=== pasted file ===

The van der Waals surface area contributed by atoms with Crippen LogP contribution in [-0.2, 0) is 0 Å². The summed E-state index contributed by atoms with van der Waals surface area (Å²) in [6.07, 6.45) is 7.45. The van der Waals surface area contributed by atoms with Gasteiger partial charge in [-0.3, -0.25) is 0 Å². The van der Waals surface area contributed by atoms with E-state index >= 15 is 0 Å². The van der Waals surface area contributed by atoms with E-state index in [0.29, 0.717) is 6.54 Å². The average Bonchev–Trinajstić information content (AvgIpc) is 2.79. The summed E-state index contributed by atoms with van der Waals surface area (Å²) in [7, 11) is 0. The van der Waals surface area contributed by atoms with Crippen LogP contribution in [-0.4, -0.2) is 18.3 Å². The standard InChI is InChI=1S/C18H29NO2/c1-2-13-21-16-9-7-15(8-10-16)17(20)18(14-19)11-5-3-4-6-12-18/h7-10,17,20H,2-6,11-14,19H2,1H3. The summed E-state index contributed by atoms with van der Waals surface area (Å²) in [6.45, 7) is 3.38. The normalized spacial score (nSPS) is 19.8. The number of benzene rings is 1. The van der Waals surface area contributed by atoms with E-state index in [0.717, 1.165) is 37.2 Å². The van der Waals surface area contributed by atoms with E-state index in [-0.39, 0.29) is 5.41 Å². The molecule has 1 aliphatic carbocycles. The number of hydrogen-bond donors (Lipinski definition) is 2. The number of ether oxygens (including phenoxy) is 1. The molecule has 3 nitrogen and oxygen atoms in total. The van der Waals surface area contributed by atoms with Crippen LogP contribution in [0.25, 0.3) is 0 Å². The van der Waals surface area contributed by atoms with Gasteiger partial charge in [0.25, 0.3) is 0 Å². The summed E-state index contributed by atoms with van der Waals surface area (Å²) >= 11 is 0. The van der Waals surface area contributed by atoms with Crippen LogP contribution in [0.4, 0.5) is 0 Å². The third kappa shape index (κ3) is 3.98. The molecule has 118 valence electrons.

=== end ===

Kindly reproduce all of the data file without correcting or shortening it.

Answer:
The van der Waals surface area contributed by atoms with Crippen LogP contribution in [-0.2, 0) is 0 Å². The summed E-state index contributed by atoms with van der Waals surface area (Å²) in [6.07, 6.45) is 7.45. The van der Waals surface area contributed by atoms with Gasteiger partial charge in [-0.3, -0.25) is 0 Å². The van der Waals surface area contributed by atoms with E-state index >= 15 is 0 Å². The van der Waals surface area contributed by atoms with E-state index in [0.29, 0.717) is 6.54 Å². The average Bonchev–Trinajstić information content (AvgIpc) is 2.79. The summed E-state index contributed by atoms with van der Waals surface area (Å²) in [7, 11) is 0. The van der Waals surface area contributed by atoms with Crippen LogP contribution in [-0.4, -0.2) is 18.3 Å². The standard InChI is InChI=1S/C18H29NO2/c1-2-13-21-16-9-7-15(8-10-16)17(20)18(14-19)11-5-3-4-6-12-18/h7-10,17,20H,2-6,11-14,19H2,1H3. The summed E-state index contributed by atoms with van der Waals surface area (Å²) in [6.45, 7) is 3.38. The normalized spacial score (nSPS) is 19.8. The number of benzene rings is 1. The van der Waals surface area contributed by atoms with E-state index in [0.717, 1.165) is 37.2 Å². The van der Waals surface area contributed by atoms with E-state index in [-0.39, 0.29) is 5.41 Å². The molecule has 1 aliphatic carbocycles. The number of hydrogen-bond donors (Lipinski definition) is 2. The number of ether oxygens (including phenoxy) is 1. The molecule has 3 nitrogen and oxygen atoms in total. The van der Waals surface area contributed by atoms with Crippen LogP contribution in [0.25, 0.3) is 0 Å². The van der Waals surface area contributed by atoms with Gasteiger partial charge in [0.25, 0.3) is 0 Å². The summed E-state index contributed by atoms with van der Waals surface area (Å²) >= 11 is 0. The van der Waals surface area contributed by atoms with Crippen LogP contribution in [0.4, 0.5) is 0 Å². The third kappa shape index (κ3) is 3.98. The molecule has 118 valence electrons.